Edible usesThere are no edible uses listed for Sequoia sempervirens.
The sprouts from the burls have been used in making baskets. The plant develops a thick covering of a soft and fibrous bark (you can punch it hard without hurting your hand). This can be harvested without harm to the tree and used as an insulating or stuffing material. A fine bark dust that is produced whilst doing this is a good soil conditioner. This fibrous bark is also used for making paper. Branches can be harvested at any time of the year from logged trees, the bark is cut into useable pieces and soaked in clear water prior to cooking for 6 or more hours with lye. The fibres are beaten for six hours in a ball mill and the paper is a brown colour.Wood - straight-grained, knot-free, light, soft, not strong, very durable in contact with the soil. A high quality and easily worked lumber, it is used for joinery, fence posts, construction etc.
If there are sufficient seeds, they can be sown in a lightly shaded outdoor bed in late March. Grow on the plants in the seedbed for two years before planting them out into their permanent positions in late autumn or early spring.Cuttings of half-ripe wood, August/September in a frame. They form roots in winter or early spring. Pot them up into individual pots once the roots are developing nicely and plant them out in the summer if they are growing well. Otherwise grow them on for the next winter in a cold frame and plant them out in early summer.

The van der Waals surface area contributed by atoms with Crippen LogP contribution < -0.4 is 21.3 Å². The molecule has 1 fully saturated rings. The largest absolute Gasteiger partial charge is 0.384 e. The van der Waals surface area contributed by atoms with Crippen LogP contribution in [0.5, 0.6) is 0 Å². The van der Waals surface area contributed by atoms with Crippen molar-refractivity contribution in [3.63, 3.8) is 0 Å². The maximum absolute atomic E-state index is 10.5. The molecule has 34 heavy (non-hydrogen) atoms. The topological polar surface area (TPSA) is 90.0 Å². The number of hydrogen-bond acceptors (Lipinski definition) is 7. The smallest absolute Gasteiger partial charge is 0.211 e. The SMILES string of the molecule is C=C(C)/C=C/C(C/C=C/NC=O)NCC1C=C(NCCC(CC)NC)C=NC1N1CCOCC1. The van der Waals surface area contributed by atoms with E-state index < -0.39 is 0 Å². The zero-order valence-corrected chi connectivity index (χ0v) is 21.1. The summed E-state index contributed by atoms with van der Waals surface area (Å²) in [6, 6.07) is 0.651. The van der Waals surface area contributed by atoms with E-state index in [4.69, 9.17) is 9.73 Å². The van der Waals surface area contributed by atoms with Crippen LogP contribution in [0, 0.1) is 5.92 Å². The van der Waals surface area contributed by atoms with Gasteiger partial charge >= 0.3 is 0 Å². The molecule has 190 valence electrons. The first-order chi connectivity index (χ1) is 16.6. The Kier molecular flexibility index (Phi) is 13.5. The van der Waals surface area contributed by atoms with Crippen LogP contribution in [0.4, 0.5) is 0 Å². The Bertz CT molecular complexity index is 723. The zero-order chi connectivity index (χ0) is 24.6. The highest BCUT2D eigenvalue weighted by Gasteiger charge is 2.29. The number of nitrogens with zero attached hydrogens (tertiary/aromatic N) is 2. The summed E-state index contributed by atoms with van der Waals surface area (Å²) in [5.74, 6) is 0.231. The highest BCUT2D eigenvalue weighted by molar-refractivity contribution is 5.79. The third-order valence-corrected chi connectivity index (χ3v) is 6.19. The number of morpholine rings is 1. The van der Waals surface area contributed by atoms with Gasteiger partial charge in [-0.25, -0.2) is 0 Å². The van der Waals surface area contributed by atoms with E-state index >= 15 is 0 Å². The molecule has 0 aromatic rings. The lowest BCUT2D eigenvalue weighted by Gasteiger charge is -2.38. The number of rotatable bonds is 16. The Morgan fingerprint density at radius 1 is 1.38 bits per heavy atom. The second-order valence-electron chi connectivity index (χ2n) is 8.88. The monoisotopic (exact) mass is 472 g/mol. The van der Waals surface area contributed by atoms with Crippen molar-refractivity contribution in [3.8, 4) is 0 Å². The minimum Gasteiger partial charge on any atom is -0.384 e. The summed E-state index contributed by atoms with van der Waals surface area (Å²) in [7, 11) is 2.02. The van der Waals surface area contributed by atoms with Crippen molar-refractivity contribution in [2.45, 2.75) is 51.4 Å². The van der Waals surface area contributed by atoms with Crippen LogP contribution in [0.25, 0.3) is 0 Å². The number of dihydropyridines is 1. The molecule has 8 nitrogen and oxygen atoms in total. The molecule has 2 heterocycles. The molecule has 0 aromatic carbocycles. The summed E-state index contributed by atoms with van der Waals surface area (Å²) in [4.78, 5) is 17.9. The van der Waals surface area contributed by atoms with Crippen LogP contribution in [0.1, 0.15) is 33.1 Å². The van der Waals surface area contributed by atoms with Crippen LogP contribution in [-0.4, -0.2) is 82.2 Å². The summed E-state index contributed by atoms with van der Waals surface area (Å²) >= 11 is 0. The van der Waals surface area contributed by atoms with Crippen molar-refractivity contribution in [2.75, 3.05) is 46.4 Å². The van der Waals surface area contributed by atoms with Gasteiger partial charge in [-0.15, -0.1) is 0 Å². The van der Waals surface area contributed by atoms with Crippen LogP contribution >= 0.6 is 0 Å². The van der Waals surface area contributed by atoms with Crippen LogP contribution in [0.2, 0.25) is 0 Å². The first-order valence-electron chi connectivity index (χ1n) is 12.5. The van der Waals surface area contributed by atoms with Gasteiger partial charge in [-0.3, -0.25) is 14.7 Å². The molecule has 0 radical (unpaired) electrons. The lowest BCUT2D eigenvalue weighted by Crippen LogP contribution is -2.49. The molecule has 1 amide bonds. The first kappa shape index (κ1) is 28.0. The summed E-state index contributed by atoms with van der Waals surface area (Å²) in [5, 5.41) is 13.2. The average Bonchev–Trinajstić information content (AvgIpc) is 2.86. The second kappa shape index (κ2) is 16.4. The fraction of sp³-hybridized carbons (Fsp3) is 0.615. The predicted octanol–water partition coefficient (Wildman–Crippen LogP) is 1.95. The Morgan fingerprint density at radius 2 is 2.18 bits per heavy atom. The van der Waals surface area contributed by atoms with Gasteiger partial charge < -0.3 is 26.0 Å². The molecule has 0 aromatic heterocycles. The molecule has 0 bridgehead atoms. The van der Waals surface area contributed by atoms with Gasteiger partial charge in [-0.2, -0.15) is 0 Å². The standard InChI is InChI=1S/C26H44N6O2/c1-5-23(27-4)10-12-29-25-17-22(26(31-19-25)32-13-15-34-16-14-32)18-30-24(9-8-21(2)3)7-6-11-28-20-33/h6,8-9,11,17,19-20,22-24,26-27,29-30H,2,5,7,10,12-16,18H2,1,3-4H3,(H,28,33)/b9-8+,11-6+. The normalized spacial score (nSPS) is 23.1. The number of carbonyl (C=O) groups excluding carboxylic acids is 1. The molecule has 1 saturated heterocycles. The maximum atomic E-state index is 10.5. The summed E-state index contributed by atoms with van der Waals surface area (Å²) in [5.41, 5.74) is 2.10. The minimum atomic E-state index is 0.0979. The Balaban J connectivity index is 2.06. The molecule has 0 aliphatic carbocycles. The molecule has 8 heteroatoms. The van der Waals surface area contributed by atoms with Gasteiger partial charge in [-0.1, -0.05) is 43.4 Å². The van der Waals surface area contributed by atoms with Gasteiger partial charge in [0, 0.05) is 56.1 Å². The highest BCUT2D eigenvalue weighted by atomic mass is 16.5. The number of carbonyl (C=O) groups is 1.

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Plants are fully hardy in Britain, though they may lose their leaves in cold winters. This seems to have no detrimental effect on the tree. The giant redwood is probably the tallest growing tree in the world, it thrives in Britain, especially in the cooler moister western half of the country. It is fast growing in cultivation, reaching 25 metres tall in 20 years in a good site, and can be successfully coppiced even when quite old. It is a long-lived tree in the wild, often living 1000 years and with some specimens 2200 years old recorded. Plants are tender when young. If trees larger than 80cm are planted out, they should be coppiced in order to allow the roots to become established. Male cones shed their pollen in February unless delayed by frost when they might wait until April. Frost just before flowering or at the time of flowering kills the pollen. New growth takes place from May until the end of September and can be very vigorous, 1.2 metres a year is not uncommon and this can be maintained for 30 years or more. The best trees are found in Devon, Wiltshire, Perthshire and Ireland.The crushed foliage has the scent of candle wax.
Problems, pests & diseases
Associations & Interactions
There are no interactions listed for Sequoia sempervirens. Do you know of an interaction that should be listed here? to add it.
Polycultures & Guilds
There are no polycultures listed which include Sequoia sempervirens.
This table shows all the data stored for this plant.
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